LISA MCCARTY: TRANSCENDENTAL CONCORD

I heard a man on the subway the other day say the world was just falling apart. From a certain perspective it’s not outside the realm of possibility. Where I live, crime and traffic skew an otherwise lovely day. Rents are rising, salaries decreasing, and national politics are utterly and frighteningly bizarre. It’s either unusually hot or unusually cold, and whether climate change or blatant discrimination or impediments to a calm daily life, it’s not a stretch to realize most of these problems are at the hands of we fallible humans.

  • Sunset, Walden Woods

  • Key to Henry David Thoreau’s Desk, from the collection of the Concord Museum

  • Philosophia, Ralph Waldo Emerson’s Study, From the Collection of The Ralph Waldo Emerson Memorial Association at the Concord Museum

Inspiration is linked in some ways with what we need to get from it. If inspiration is a propulsion, it is also an exchange. The exhale of thought reaches the mind and also the heart of the inspired, resulting in a carrying forward of ideas or action reimagined. McCarty’s work achieves this, visual renderings of a time and place, immediate and current, yet suggesting the past. She achieves this in part through her play with long exposures and camera movement, enticing emotional content through abstraction of these literal spaces.

  • Louisa May Alcott’s Desk, Orchard House

  • Introduction to Nature by Ralph Waldo Emerson

With that in mind, she set four ground rules for the project:

  1. Photograph simply by traveling on foot and with a film camera
  2. Photograph deliberately, seeking out specific places in Concord that are referenced in Transcendentalist writings
  3. Photograph with reverence to the natural world by observing variations in the environment large and small in every season
  4. Photograph experimentally by incorporating long exposures, camera movement (from photographing while walking), and embrace all mediations of light.

McCarty did not predetermine the imagery and worked to be present to what and how she’d see the Transcendentalist world with the parameters she set for herself. While deliberate in which specific arc of history and geography she wished to focus, she followed intuition for what happened past that, calling them “opportunities for discovery.”

She continues, “Sometimes that meant just spending a whole afternoon in a meadow and perhaps taking only one photograph or no photographs at all. At other times that meant shooting directly into the sun, or conversely, photographing the ground beneath my feet just because of an impulse. Or, it might mean making a long exposure indoors without a flash or tripod, even though my light meter said I don’t have enough light, just to see what would register on film. And I’ve found that by leaving myself open to uncertain results, in return I receive unexpected images that often embody my experience and the concept more fully than anything I could have planned.”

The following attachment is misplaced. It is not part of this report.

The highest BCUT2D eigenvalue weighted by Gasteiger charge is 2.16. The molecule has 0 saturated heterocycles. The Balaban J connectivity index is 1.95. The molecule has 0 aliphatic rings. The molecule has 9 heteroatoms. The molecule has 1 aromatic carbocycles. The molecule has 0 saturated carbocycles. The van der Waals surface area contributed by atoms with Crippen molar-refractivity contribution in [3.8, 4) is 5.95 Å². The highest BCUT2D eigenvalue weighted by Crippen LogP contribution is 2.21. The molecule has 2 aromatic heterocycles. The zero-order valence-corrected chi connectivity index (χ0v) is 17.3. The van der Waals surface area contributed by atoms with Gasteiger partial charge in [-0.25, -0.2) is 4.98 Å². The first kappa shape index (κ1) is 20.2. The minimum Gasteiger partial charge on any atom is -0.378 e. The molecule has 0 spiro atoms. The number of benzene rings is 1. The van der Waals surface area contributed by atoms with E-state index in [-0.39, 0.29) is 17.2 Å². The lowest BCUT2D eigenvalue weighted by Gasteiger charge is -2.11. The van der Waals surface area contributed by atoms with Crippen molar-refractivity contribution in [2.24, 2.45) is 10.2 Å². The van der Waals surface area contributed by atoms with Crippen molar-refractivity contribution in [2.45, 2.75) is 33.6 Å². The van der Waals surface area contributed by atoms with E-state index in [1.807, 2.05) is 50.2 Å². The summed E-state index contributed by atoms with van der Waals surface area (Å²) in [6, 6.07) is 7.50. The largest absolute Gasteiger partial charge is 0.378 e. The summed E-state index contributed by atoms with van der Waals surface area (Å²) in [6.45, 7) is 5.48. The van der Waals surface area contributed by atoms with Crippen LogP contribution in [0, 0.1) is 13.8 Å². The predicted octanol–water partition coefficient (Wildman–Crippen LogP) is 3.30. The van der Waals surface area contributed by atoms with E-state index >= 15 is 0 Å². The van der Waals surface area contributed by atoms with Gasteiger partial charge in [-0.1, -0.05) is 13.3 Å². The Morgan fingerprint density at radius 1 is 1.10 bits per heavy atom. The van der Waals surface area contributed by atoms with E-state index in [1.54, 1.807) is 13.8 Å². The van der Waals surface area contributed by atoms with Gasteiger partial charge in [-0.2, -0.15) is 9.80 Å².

The emotional, and perhaps even primal, segues between self and place are evident if we’re paying attention. On a tangible level we feel differently in various landscapes, memories colliding with visceral physical reactions. Geographer Yi-Fu Tuan considered this beautifully in his seminal book, Space and Place, noting, “An Object of place achieves concrete reality when our experience of it is total, that is through all the senses as well as with the active and reflective mind.” And in a way, this summarizes McCarty’s project in its entirety.

Her process of immersion fed inspiration and as she writes, “…the process deepened my understanding of their written work. Even though the landscape of Concord is much different today than it was in the mid-nineteenth century, it is still possible to experience many of the natural phenomenon that Thoreau describes in Walden.”

Allowing the land to cue discovery, McCarty made a point to visit Concord in every season, noting light and weather shifts and registering those and their metaphors with her imagery. She selected specific sites to photograph as a starting point and then opened up to intuition partnering in the decision-making between photographer and camera. Leaving herself open to unexpected images allowed experience to become part of the concept itself.

  • Walden Woods, Autumn

  • Page from Nathaniel Hawthorne’s American Notebook

  • Henry David Thoreau’s Writing Desk, from the collection of the Concord Museum

  • Window into the Concord School of Philosophy